ADO.NET Entity Framework , Binary Serialization would work just fine. Why they designed a framework such as LINQ to SQL that is so incompatible with WF, I can't imagine. It seems like the two products were developed in silos. It totally get that the WF workflow needs to have binary serialization to support all types of data, I just don't get why LINQ to SQL was not designed with that in mind. I would love for someone to explain to me the situation.

If you are like me, you REALLY like LINQ. It has so many benefits like working for any type of data source (or at least can be extended to do so). However, I believe the LINQ to SQL version of LINQ has HUGE issues when it comes to Serialization. There are some work arounds thankfully. Unfortunately, none of them are perfect.

This blog discusses one technique, but was not sufficient because it didn't address WF incompatibility.

This blog really summarizes the issues and the work arounds fairly well if you read through all the links in the blog. If you read all the links, you should have a pretty good understanding of the issue. In my opinion, the only one that works is solution usedby the Layer Sample . The problem is that I think for many smaller applications the architecture is overkill. And more importantly, it is difficult to find the exact code to extract from this project since it has so many pieces. Read the last entry on this page by Firedancer on May 29, 2008. This solution is taken from the Layer Sample. All you have to due is clone each object you want to pass to the WF workflow. Unfortunatly, any relationships between the objects will be lost, and you will have to reconstruct it later. This is the problem I have with this solution. I want to be able to pass the object or even objects if I want as a parameter to the WF workflow and have it be the same when I am working in the WF workflow. In particular, I want all the related objects (Entities) to come along also. But, the very part of the workaround that allows it to work, creates this problem. So close, but still not there.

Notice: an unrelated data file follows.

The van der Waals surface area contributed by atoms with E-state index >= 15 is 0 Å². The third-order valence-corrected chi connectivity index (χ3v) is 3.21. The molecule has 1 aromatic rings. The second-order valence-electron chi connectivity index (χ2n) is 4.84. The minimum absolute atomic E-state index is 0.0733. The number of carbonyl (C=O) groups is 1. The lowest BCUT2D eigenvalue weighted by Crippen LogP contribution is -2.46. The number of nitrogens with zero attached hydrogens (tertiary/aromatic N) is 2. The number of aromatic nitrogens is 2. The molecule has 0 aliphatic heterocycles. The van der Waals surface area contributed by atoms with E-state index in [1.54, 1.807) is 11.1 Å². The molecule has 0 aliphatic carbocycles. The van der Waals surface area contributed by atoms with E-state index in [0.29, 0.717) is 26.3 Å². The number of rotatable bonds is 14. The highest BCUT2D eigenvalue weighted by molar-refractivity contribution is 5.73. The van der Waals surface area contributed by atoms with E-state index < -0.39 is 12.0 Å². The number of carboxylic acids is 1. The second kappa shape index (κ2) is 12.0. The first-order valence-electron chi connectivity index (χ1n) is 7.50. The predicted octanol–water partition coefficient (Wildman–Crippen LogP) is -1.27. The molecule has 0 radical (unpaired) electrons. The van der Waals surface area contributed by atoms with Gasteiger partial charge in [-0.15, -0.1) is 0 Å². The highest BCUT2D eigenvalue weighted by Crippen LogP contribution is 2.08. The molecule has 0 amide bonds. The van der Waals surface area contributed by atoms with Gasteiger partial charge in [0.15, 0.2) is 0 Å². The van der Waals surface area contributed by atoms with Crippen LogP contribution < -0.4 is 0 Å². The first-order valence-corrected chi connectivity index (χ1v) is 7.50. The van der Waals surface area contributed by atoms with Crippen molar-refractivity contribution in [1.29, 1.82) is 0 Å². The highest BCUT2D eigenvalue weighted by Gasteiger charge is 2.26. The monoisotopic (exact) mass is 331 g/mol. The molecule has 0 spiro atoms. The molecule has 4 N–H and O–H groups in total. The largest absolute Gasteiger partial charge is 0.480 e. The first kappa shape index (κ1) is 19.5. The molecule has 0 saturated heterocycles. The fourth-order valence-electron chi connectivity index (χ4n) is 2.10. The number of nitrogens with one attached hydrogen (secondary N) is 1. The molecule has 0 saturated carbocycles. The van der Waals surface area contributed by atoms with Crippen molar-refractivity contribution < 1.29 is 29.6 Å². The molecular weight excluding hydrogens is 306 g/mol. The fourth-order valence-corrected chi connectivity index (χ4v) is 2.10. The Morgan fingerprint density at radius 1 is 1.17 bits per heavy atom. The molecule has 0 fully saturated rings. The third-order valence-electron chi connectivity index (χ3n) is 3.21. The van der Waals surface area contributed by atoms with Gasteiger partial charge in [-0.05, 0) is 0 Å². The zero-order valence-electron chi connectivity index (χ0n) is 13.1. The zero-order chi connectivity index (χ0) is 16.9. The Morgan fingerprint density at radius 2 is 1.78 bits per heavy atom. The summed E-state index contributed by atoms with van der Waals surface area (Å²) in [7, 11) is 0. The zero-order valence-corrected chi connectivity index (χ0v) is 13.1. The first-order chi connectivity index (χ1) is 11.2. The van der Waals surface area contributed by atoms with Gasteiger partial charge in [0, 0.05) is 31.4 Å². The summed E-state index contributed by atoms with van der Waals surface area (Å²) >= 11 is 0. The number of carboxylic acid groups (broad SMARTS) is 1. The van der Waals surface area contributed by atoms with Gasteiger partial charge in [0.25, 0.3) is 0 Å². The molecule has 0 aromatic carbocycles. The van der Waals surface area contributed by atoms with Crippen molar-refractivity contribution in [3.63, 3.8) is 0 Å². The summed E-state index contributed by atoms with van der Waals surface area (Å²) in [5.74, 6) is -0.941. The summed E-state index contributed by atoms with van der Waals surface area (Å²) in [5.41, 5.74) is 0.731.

I just could not believe there was no good solution out there and from Microsoft. I don't want to install any third party solution. I figured there must be something I am missing. The answer is ADO.NET Entity Framework that I mentioned earlier. I provides exactly what I want, and adds to it the ability to synchronize the mapping of object model and database, and the option to have a conceptual model instead of having to map directly to the database as my model. The best part is that it is compatible with BinarySerialization and thus WF! Oh, and did I forget you can query the Object Model from ADO.NET Entity Framework using LINQ! What more could I ask for.

The conclusion
My strong recommendation is do NOT use the VS2008 LINQ to SQL file type or LINQ to SQL when using WF. It is just a major headache. Instead use ADO.NET Entity Framework. You can use LINQ on it, so you get the best of both worlds.

To summarize the benefits of using LINQ to Entities and ADO.NET Entity Framework.
  • You can properly map the database to an object model.
  • You get a conceptual model that allows your objects to be different that your tables.
  • Supports Binary Serialization (including related entities).
  • Compatible with Windows Workflow Foundation (WF)
  • Can query object model using Entity SQL or LINQ to Entities.
  • Relationship navigation between entities that is serialized.
  • Object graph of objects loaded into memory are passed when one of the objects of the graph are passed around. This means no container needed to pass around an object graph like you do with a DataSet.